Credit: Getty Images
BALTIMORE, MD - JULY 08: Starting pitcher Derek Holland #45 of the Texas Rangers throws to a Baltimore Orioles batter during the first inning at Oriole Park at Camden Yards on July 8, 2013 in Baltimore, Maryland. (Photo by Rob Carr/Getty Images)
Saturday, Jul 20 at 7:01 PM
Another All-Star game, come and go-(yaaaaaaaaaaawn)-one. With the oh-so-symbolic first game of the second half out of the way, let's get back to business. By business, I mean knee-jerk over-analytics. A couple of observations from the Rangers hosting the Orioles last night:
Derek Holland, grizzled vet. Last night was one of the more important performances of Dutch's career. Yes, I said that. He was tagged for three runs in a loss, so what's wrong with me? Well, eight strong innings is always nice. Then there's fact that he didn't melt down after the Wieters HR in the 2nd. Also good (albeit that is, you know, his job), but not mind-blowing, considering Holland's improvement this season. Last season, he pitches a clean first, gives up a blast in the 2nd and then, well, say goodnight, Derek.
So the real surprise last night came when Ron Washington visited the mound in the 8th inning, down two, with one on, two out and Chris Davis coming up. When Wash walked up to the hill everybody thought Derek was done for the night. Ron Washington, Derek Holland, everybody. But he wasn't. They had one of these:
You got this guy?
(Wash walks off)
Derek Holland and Ron Washington have always had a patient father/petulant son relationship on the mound. Wash goes out there to chew him out, take the ball from him (often over DH's protestations, possibly done in Harry Caray voice) or keep him loose (although that's more the job of cool uncle Mike Maddux and his bro-backrubs). But a manager coming to the mound in a tight spot, late in the ballgame, talking to his pitcher and leaving him in? Managers do that with veteran guys they trust.*
Profound for premier guys and crafty veterans? No. Profound for Derek Holland. Yes. Exclamation point. Oh and he was throwing 94 in the 8th; saving gas like a Prius. So the loss is still the loss, but the Rangers need this veteran, getting-it-done-in-the-trenches version of Derek Holland to have any hope of staying competitive in the AL West (the Los Anaheimafornia drumbeat has been slowly building out west, unfortunately) and the Rangers should be very encouraged by the maturity they saw from him last night.
Chris Davis loves swinging and missing at Rangers' pitching. To the tune of 11 K's in the last 5 meetings. I don't know that he loves it, so much as he can't stay away from its cruel trickery, much like Ron Swanson with women named Tammy. I shouldn't really revel in this, as I have no legitimate beef with Chris Davis. Still though, you know how sometimes you run into one of your exes - even one that you like - and they seem a little down or whatever? And then you feel uplifted because their life sucks worse than yours? That's how I feel when Chris Davis swings at sinkers in the dirt.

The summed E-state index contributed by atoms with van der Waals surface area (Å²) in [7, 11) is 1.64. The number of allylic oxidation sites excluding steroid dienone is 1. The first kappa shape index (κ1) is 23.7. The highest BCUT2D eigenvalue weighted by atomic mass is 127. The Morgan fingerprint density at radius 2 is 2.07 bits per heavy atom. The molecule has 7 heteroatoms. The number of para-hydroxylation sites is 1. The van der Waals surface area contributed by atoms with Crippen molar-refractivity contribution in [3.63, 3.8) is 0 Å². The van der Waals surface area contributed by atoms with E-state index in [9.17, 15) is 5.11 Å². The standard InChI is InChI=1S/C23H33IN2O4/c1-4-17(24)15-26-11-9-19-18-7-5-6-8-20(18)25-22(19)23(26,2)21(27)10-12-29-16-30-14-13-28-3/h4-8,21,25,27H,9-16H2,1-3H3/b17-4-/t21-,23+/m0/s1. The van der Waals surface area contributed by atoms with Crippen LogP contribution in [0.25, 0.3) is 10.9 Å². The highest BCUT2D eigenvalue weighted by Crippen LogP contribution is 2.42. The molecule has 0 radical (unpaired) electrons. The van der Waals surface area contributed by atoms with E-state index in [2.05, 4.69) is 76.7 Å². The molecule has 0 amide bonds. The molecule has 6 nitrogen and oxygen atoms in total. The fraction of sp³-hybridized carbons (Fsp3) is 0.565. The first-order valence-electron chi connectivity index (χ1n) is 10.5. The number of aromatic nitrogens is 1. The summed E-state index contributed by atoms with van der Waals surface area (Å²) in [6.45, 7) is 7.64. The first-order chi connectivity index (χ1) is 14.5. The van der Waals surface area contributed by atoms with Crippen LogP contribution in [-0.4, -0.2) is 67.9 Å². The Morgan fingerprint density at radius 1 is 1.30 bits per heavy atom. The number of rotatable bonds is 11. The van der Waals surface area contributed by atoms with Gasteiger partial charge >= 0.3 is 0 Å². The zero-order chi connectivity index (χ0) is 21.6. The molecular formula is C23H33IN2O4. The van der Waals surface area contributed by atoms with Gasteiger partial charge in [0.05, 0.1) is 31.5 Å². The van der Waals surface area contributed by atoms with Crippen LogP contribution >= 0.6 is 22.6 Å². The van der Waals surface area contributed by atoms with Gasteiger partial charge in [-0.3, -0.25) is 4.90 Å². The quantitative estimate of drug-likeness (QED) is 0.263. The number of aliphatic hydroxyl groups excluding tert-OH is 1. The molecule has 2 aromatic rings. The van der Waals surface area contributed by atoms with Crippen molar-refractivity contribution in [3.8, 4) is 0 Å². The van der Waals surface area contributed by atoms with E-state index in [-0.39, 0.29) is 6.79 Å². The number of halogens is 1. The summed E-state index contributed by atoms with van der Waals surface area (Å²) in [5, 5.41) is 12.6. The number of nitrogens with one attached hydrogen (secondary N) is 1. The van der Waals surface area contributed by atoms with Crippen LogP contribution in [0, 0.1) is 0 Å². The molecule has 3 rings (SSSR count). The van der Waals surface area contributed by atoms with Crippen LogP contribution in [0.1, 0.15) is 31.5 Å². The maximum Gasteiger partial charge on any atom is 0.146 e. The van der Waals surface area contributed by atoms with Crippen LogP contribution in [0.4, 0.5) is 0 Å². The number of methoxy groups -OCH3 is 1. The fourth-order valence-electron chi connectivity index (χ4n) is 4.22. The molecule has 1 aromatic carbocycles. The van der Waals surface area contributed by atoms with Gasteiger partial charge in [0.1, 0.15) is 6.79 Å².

Lastly, AJ Pierzinski hit third last night. AJ Pierzinski cannot hit third. Ever. Do the batting order alphabetically or by height or hell, let that kid, Liam, who did the Ron Washington costume a coupe of years back set the order. But don't bat Pierzinski third. I don't know how that happened.**
AJ does a lot of things well: he's one of the all-time great bad-ball hitters***, good defender, smart ballplayer, extraordinarily obnoxious to opponents, and for many years he was second only to Roger Clemens at frosting his tips (although Rocket's 'do was likely, you know, enhanced). What he does not do well is hit in the middle of the order. AJ is not a patient hitter. He sees 3.27 pitches per plate appearance (seriously, he would be the guy to swing at a fraction of a pitch), which SPOILER is dead last among major leaguers with at least 200 PA. Dead. Last.
That doesn't make AJ a bad hitter. But with Adrian Beltre hitting behind him (who is 111th of 133 eligible with 3.65 pitches per plate appearance), you're giving the opposing pitcher a good opportunity at some quick outs in the middle of the order. Gotta make him work for it more than that. AJ is great at disruption/chaos in the latter part of the order. Beltre's perfect right where he is (he may not see a ton of pitches, but he does basically everything else well). Their strengths play to having these two split up in the order and if the Rangers want to get back into this series with the Orioles, whose starting pitchers have been pretty generous with runs all season, that's what they'd better do.
*Sometimes with disastrous results BTW. Grady Little leaving Pedro Martinez in one batter too long on the 2003 ALCS cost him his job.
** But I do have a guess:
AJ: Hey Skip, lefty on the hill.... Can I bat third tonight?
Wash: HAHAHAHAHAHAHAHAHAHAHAHA.... Oh, you're still standing there. (expletive) it, sure.
*** Something that catchers have a particular acumen for. See Ivan Rodriguez, Bengie Molina and a guy named Lawrence Peter Berra.